Little town of Bethlehem
The “little town” of Bethlehem, attracts pilgrims worldwide to the Church of the Nativity, one of the oldest churches in the world, as the birthplace of Jesus.
Bethlehem is a Palestinian city located in the central West Bank administered by the Palestinian Authority, about 10 km (6.2 miles) south of the Old City of Jerusalem.
Revered by Jews as the birthplace and home town of David, King of Israel, as well as the traditional site of Rachel’s Tomb on the outskirts of the town. The Hebrew Bible says that the city of Bethlehem was built up as a fortified city where David was crowned as the king of Israel. The New Testament identifies Bethlehem as the birthplace of Jesus.
Nearly all travellers arrive via Jerusalem, an Israeli military checkpoint stands on the road connecting the two locations. As with all areas under Palestinian Authority control, Israeli law forbids Israeli citizens to enter unless they receive approval from the Israeli Civil Administration. Tourists are free to enter and exit the checkpoint to Bethlehem and back to Jerusalem as many times as he or she would like without any restrictions. Bring your passport with your Israeli-issued tourist visa.
The economy depends heavily on tourists so the authorities have spent a lot of effort on keeping tourists safe. The Palestinian Authority maintains a constant tourist police presence in the city. Bethlehem‘s tourism peaks during the Christmas season when Christians make a pilgrimage to the Church of the Nativity, as they have done for almost 2,000 years.
Bethlehem has been under Muslim rule until 1099 and later the Ottomans in the early 16th century. Control of Bethlehem passed from the Ottomans to the British at the end of World War I, only to come under Jordanian rule during the 1948 Arab-Israeli War and was later captured by Israel in the 1967 Six-Day War. Since 1995, Bethlehem has been administered by the Palestinian Authority. A large number of residents are from families made refugees from 1948.
The main thoroughfare of Bethlehem is Manger Street which stretches from Rachel’s Tomb all the way to Manger Square, the focal point of the city. Manger Square is flanked by the Church of the Nativity on one side and the Mosque of Omar on the other. The Old Town and the souq (market), which are best navigated on foot, stretch up the hill from Manger Square.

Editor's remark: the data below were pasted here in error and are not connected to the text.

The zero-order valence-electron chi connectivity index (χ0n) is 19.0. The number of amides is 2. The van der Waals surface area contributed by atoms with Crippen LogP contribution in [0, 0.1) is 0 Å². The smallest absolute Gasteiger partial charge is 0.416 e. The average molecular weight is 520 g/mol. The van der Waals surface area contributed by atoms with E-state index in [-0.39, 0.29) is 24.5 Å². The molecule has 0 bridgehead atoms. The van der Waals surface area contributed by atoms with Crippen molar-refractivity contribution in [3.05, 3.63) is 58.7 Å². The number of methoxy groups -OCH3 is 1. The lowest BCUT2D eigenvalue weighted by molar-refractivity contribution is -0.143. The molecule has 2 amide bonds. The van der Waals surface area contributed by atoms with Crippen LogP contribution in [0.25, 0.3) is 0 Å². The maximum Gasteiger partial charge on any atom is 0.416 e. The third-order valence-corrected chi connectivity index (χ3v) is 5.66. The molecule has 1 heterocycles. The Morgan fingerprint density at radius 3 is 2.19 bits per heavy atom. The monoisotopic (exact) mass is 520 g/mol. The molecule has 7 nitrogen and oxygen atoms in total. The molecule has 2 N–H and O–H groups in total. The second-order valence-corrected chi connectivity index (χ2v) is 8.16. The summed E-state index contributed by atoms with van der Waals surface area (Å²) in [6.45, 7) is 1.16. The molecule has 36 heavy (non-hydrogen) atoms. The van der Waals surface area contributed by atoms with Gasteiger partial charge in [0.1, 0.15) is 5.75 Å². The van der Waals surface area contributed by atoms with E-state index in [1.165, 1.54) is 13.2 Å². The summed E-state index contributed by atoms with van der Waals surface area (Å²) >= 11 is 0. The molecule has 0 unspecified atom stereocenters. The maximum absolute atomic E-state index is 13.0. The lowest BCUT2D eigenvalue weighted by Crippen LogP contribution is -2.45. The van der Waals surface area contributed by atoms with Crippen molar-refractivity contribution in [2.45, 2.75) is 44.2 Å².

The Church of the Nativity is one of Bethlehem‘s major tourist attractions and a magnet for Christian pilgrims. It stands in the centre of the city, a part of the Manger Square, over a grotto or cave called the Holy Crypt, where Jesus is believed to have been born.
The Church of the Nativity, one of the oldest churches in the world, undoubtedly the top attraction in Bethlehem, a veritable citadel built fortress on top of the cave where Jesus was born. A star marks the exact location of Jesus’ birth in the cave, called the Grotto of the Nativity, and is accessible from inside the church. Entrance to the complex is free but be prepared for massive crowds and hour-long waits for entry into the Grotto. There are usually accredited tour-guides waiting at the entrance of the church who offer to give tours to groups/individuals – agree on a price before taking the tour.
The adjoining Franciscan Church of St Catherine dated 1881 and the site of the yearly December 24 midnight mass broadcast around the world. Christmas rites are held in Bethlehem on three different dates: December 25 is the traditional date by the Roman Catholic and Protestant denominations, but Greek, Coptic and Syrian Orthodox Christians celebrate Christmas on January 6 and Armenian Orthodox Christians on January 19. Roman Catholic services take place in St. Catherine’s Church and Protestants often hold services at Shepherds’ Fields.
Nearby is the Milk Grotto where Mary supposedly spilt a few drops of breast milk while feeding Jesus as she hid before the Holy Family’s escape to Egypt, turning the cavern milky white. The white powder scrapped from the cave is also sold as a fertility medicine inside the chapel. Next door is the cave where St. Jerome spent thirty years creating the Vulgate, the dominant Latin version of the Bible until the Reformation.
Shepherds’ Fields in the Bethlehem suburb of Beit Sahour claim to be the site of the angel’s visitation to the shepherds mentioned in the Gospels.
Rachel’s Tomb, the burial place of the matriarch Rachel, wife of Jacob and mother of Joseph and Benjamin is the second most important historical site for Christians. It is a holy site in Judaism, Christianity and Islam. As a result of the security situation, the Tomb’s original structure has been surrounded by an Israeli fortress, barricading it off from Bethlehem. While the original tomb can still be seen in its entirety from within the fortress, access to the tomb is now restricted.
The graffiti by famed and mysterious artist Banksy, drawn on the barrier wall dividing Bethlehem from Jerusalem, has drawn worldwide media attention and is definitely worth a look. To see this, it is probably best to hire a taxi. The high concrete walls nearby and graffiti by other artists show the conflict from inside the walls, called ‘Occupation Road‘.
A short ride down the road I was able to visit a refugee camp created from the conflict of 1948, funded by the United Nations, it allows outsiders to see how the conflict has affected those that call this place home. Signs and posters show pictures of those killed fighting for freedom and justice in what is an occupation by Israel. I was deeply moved and brought to tears, but I didn’t feel threatened by those that watched as I went about my visit.